Why I hate grocery shopping


I hate grocery shopping.  It is tedious.  I am not good at making lists.   It is always cold even in the hottest months.   The carts always have one wheel that wants to rattle, shake, clunk or veer off in the direction you do not want to go.

You can spot the career shoppers.  They read labels.  They bend over and peer at the shelves – picking up items and reading the backs of them.   They pay attention to the price per ounce, pound or item.  Seeing them do it makes me think I ought to do it and I don’t want to do it.   I want to get out of there as quickly as possible.

I tried for a long time to be ecologically conscious.  I bought the little paper/fabric bags and I stuffed them into my trunk.  I would go into the store and forget I brought them and I would have to return to my car.  The bags took up a lot of space in my cart and when I got to check out you see the thinly veiled exasperation on the face of the person getting ready to check me out.  So I would go to to the self check.  But that was worse.  The mechanical voice kept telling me to put things back on the scale or to wait for the cashier or worse yet to put my item in the bag.

Today my husband and I went to the grocery store together.  He was making a beer run and I knew we needed coffee.   We made quick work of it but when we got to the register (which has gone from cashier emptying  the cart back to customer emptying content of cart on sticky rolling conveyer)  we found in the space a cart with a ladies purse open and a pile of halloween candy on the conveyer.  The owner of the purse was nowhere to be seen.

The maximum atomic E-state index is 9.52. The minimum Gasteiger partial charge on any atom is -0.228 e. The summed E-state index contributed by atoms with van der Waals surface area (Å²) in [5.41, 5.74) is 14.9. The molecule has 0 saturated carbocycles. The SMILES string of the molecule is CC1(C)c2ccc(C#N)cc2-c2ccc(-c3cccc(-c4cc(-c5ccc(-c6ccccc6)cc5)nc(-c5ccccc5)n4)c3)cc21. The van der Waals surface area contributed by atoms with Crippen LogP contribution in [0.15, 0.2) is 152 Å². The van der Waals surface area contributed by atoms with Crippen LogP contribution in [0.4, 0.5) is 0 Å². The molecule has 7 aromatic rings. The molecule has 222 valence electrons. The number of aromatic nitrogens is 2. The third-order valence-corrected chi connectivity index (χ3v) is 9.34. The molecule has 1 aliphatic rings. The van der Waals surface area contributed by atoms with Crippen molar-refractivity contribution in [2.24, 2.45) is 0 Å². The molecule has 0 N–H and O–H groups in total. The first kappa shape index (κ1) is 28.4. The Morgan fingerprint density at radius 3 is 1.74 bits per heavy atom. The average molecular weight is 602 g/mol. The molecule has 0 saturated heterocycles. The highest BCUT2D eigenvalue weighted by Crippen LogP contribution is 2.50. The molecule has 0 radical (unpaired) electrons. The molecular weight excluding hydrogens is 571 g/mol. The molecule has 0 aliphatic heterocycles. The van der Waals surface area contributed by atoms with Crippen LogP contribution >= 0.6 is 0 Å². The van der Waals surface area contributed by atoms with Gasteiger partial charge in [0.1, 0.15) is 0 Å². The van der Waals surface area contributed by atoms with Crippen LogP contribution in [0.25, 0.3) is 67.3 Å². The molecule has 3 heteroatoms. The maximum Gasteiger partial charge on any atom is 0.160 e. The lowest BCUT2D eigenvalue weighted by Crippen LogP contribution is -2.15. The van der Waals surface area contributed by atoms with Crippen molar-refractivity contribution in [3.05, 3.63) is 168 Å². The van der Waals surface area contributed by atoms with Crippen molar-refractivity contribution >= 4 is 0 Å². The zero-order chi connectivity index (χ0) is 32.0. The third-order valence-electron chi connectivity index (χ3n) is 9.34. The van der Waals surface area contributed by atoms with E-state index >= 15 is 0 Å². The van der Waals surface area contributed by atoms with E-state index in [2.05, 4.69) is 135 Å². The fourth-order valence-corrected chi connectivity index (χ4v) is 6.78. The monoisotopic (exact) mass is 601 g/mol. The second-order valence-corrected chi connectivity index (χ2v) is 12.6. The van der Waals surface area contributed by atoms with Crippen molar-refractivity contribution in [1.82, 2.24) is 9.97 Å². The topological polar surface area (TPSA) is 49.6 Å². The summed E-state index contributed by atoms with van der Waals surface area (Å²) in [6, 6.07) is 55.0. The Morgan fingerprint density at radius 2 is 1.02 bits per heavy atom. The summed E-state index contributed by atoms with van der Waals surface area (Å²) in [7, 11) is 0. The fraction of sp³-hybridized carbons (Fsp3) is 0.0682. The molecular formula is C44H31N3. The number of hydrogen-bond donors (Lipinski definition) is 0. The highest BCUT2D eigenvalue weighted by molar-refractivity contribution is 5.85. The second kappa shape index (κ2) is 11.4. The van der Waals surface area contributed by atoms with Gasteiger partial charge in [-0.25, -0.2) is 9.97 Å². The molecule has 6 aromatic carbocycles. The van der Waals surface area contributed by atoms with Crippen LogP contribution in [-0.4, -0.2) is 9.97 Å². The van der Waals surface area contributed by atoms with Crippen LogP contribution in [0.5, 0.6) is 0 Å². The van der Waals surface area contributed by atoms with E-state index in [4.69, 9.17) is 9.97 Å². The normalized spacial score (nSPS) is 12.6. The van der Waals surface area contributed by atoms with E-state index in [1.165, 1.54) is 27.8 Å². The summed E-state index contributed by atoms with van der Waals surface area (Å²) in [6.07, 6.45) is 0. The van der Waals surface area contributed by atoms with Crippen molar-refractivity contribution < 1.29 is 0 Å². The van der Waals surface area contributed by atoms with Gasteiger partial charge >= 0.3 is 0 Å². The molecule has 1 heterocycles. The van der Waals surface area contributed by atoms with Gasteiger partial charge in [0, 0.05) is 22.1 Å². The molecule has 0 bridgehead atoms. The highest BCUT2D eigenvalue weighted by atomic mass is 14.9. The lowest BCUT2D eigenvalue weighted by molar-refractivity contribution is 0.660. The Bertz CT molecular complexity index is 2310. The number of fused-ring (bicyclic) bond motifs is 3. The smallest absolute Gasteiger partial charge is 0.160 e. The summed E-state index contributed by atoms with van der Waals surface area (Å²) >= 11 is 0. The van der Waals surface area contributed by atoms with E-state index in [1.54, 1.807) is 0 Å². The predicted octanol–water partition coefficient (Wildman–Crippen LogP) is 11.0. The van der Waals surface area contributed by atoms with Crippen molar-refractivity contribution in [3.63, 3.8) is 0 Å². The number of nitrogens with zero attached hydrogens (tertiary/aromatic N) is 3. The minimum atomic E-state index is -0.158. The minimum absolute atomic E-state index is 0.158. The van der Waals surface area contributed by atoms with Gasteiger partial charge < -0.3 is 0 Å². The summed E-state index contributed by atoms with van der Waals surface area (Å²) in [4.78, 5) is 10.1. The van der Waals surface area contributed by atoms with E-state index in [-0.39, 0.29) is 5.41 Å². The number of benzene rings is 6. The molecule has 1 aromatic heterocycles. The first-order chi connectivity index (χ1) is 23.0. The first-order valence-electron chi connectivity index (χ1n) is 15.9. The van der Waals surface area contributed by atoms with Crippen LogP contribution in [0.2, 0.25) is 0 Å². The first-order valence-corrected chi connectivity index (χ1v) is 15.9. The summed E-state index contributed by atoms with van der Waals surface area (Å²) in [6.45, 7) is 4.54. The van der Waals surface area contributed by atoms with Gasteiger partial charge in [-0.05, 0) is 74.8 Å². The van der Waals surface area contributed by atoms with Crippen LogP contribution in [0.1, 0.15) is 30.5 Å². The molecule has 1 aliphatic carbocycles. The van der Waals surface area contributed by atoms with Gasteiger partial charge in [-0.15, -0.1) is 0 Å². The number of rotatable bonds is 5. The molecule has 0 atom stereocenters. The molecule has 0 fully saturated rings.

“She had to go get something she forgot” the cashier said nonchalantly.  My husband and I looked at each other.  The woman was still nowhere to be seen so  I used my arm and swept the pile of candy to the back of the conveyer and began unloading our small cart.   The cashier started beeping our items through.

A nicely dressed middle aged woman walked up behind us – her arms full of canned items.  Her hair was lovely her clothes neat with attractive jewelry draped around her neck.   She sat the cans down behind the candy and  picked up her pocket book.  “I’ll be right back.” she said to the cashier and again leaving her cart went back to the shelves to retrieve something else.

“Well,” I commented to my husband and the cashier.  “That’s one way to do it.”  Maybe if I could find an obliging cashier I could take up this method.  You could combine your daily walk with the other tedious task of grocery shopping.  But to be honest, I still don’t think it would make me like grocery shopping and besides apparently it only works if you are nicely dressed.  I won’t put forth the effort either.

Does Amazon sell groceries?



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